Grant's father has had another toe taken off recently. Grant talked about it over coffee like it was an incidental thing, as if his father recently took up Thai cooking or something, not systematic toe amputation.
"I asked him how many toes can you lose before losing your balance, and he told me, 'Grant, I haven't had any balance for at least 10 years,'" he laughed.
"Do they have toe prosthetics?" I wondered, picturing Grant's father wobbling around on his foot stubs. "Does he need a cane or something?"
"I think they have special socks with wooden toes sewn in," Grant surmised. Lary said that if there were no such thing as a toe prosthetic then he would build Grant's father such a thing. But I am very skeptical about Lary's ability to meet the needs of an average grandfather when it comes to toe replacement, because it seems to me an average grandfather would have very modest needs in that regard, and Lary never builds anything modestly.
Take the shower he recently built in his warehouse. It has 20 nozzles and 40 knobs and is bigger and more complicated than an industrial car wash. You could seriously get killed in there if you turn the wrong knob, like if you thought you were turning down the heat and hit the steam hose instead. If Lary built Grant's dad a toe prosthetic, the poor man would probably find himself at the top of a tree somewhere, dazed, propelled there after unintentionally activating the toe's "catapult feature."
"Lord, Lary, leave the man to his toelessness," I implored. "The world is not ready for your Patented Bionic Fake Toe." Surprisingly, Lary agreed with me. "He's probably better off with no toes than the kind I would make him," he said, showing remarkable empathy for a mad scientist.
I didn't even ask why Grant's dad needs his toes intermittently amputated, as I'm assuming it's because of old-people reasons, like diabetes or something, and I'd just as soon avoid that topic. I remember once when I was at the nail salon I overheard a luggage trunk of a woman talk about how she could no longer feel her feet, and that's why she needed professional pedicures, on account of her diabetes, and it made my brain go straight down the rabbit hole. It made me not want to get old, because it sounded like if you live long enough your body decides to die anyway, regardless of whether you're still alive, starting with your toes.
Lary himself is pretty damn old, if you ask me, though not nearly as old as Grant's dad. But still you would think he'd be old enough to start tottering like other old people do, but Lary's got remarkable balance. He is constantly walking ledges and dangling from high places, and not just because of his job as an event rigger, either. For example, it must have been an incredible feat of balance to perch that old truck on top of his roof, and without a crane or anything, and all while tripping on acid. Getting it down, I heard, was even harder.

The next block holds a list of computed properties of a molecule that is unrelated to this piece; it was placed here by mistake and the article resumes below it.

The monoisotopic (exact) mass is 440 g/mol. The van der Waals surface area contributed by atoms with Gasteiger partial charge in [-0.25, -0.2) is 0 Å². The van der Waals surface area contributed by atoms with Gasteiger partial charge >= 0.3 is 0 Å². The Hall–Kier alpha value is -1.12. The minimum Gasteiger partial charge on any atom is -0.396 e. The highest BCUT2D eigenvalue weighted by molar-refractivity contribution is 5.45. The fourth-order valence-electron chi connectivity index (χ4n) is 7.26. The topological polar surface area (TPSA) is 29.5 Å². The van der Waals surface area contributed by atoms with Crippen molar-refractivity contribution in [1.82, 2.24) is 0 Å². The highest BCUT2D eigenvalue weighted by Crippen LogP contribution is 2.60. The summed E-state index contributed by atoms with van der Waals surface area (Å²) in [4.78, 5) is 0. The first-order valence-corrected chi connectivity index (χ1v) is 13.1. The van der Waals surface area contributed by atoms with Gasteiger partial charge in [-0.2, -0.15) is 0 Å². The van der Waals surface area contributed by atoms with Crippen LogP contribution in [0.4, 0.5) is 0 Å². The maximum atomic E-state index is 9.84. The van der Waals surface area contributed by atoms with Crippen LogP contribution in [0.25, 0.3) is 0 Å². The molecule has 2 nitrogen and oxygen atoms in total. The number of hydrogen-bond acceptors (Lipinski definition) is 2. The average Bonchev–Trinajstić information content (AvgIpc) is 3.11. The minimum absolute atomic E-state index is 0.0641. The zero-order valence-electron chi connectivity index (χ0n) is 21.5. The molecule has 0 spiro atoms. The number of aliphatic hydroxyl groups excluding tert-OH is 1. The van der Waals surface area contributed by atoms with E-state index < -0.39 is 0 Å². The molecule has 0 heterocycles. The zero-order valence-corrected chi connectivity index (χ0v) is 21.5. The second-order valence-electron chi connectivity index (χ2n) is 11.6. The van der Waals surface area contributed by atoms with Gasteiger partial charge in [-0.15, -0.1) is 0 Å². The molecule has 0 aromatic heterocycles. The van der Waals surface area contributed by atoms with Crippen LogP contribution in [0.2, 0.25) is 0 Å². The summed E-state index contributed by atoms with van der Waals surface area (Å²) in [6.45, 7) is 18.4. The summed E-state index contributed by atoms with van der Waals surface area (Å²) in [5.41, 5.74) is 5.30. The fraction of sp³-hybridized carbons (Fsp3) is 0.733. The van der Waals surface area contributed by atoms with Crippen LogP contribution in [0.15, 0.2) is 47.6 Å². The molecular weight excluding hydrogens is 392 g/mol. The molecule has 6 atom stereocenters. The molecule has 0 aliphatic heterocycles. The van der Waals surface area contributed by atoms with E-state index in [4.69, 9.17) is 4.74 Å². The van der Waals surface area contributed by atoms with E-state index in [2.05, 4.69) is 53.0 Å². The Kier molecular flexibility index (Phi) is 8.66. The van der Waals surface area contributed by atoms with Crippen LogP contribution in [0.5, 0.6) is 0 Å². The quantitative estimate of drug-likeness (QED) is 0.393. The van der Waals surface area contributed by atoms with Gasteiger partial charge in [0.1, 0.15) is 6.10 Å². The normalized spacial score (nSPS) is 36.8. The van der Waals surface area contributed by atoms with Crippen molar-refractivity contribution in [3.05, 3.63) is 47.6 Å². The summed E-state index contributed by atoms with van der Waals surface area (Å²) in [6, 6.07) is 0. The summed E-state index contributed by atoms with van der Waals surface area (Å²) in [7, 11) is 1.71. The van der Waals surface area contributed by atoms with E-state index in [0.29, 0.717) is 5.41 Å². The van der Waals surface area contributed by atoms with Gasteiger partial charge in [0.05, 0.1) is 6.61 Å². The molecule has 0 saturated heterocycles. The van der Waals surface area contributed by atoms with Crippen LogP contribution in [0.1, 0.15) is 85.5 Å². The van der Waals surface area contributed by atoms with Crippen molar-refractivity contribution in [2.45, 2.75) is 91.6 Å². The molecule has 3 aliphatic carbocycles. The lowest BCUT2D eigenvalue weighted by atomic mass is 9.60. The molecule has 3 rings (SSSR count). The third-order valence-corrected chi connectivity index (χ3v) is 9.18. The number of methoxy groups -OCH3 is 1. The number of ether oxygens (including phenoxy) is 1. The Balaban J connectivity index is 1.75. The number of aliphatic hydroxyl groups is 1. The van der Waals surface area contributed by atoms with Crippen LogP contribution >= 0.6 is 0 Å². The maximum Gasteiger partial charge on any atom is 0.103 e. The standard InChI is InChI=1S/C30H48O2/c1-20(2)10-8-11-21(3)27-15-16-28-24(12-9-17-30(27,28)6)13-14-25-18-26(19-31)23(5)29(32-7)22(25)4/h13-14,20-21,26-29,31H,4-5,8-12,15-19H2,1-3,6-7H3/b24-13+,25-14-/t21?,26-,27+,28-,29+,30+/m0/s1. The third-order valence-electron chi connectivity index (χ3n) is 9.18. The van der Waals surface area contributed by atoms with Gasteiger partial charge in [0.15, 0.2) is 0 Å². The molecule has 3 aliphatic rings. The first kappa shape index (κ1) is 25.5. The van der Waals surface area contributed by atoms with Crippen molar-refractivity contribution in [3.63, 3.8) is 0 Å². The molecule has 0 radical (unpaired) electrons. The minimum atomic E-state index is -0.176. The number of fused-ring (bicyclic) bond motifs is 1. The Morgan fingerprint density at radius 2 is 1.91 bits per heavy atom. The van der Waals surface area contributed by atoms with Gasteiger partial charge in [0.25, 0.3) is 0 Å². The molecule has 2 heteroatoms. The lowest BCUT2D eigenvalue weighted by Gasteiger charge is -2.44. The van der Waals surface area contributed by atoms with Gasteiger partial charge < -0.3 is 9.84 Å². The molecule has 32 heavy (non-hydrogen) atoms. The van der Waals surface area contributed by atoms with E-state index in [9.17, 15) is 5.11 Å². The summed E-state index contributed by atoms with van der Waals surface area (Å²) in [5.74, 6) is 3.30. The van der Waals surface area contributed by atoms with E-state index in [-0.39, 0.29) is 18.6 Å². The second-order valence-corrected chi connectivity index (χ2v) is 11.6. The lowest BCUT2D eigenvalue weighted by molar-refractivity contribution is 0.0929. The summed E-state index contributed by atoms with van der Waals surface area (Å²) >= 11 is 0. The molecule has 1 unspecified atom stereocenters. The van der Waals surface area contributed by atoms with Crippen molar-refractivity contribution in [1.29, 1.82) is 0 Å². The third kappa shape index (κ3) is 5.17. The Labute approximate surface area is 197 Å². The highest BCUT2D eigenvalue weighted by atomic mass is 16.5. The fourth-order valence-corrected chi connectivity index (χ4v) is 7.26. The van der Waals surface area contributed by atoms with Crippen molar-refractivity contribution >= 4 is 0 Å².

Lary's toes are all there, though I don't know if their sensations are still intact. I'll have to stab one with a chair leg the next time we meet for coffee to make sure. It's the least I could do, as we don't want him scaling to the top of any more convention-center ceilings if he's beginning to lose his balance. He could fall on his skull and be paralyzed from the nose down, leaving me to tend to his colostomy needs after he inevitably alienates all his other friends with his sea urchin of a personality. "I will personally chop off your toes myself before I let that happen," I told him. "Grant's dad will be the king of toes compared to you."
I've met Grant's father once, and he did not look unbalanced to me, but then neither did Grant, and Grant's balance is definitely questionable, though he doesn't question it. On the other hand, balance is simply your ability to steady yourself in any environment, and Grant and Lary are each certainly capable of pulling that off. In fact, it seems as though I am the one who is always falling, and my friends are the ones who swoop in to steady me again, and who's to say that this whole process itself isn't a successful balancing act? Who's to say this ability to extract balance in an atmosphere of upheaval isn't the most amazing feat of all?
It's like juggling. Grant and Lary know the balls aren't falling; they're just being balanced in an unexpected way. And even if one ball falls, you still have the others. Like Grant's father's toes; he might be missing some, but he has the others. He might not be perfectly balanced, but perfection is tedious. There will be plenty of steadiness in the world to counter Grant's father's wobbling, so he might as well wobble away. And he might do well to consider the actions of his son, Grant, who has literally made an art out of staying steady by embracing unsteadiness. "I know there is a balance," Grant says, "because I can see it when I swing past."
Hollis Gillespie authored two top-selling memoirs and founded the Shocking Real-Life Writing Academy (www.hollisgillespie.com).
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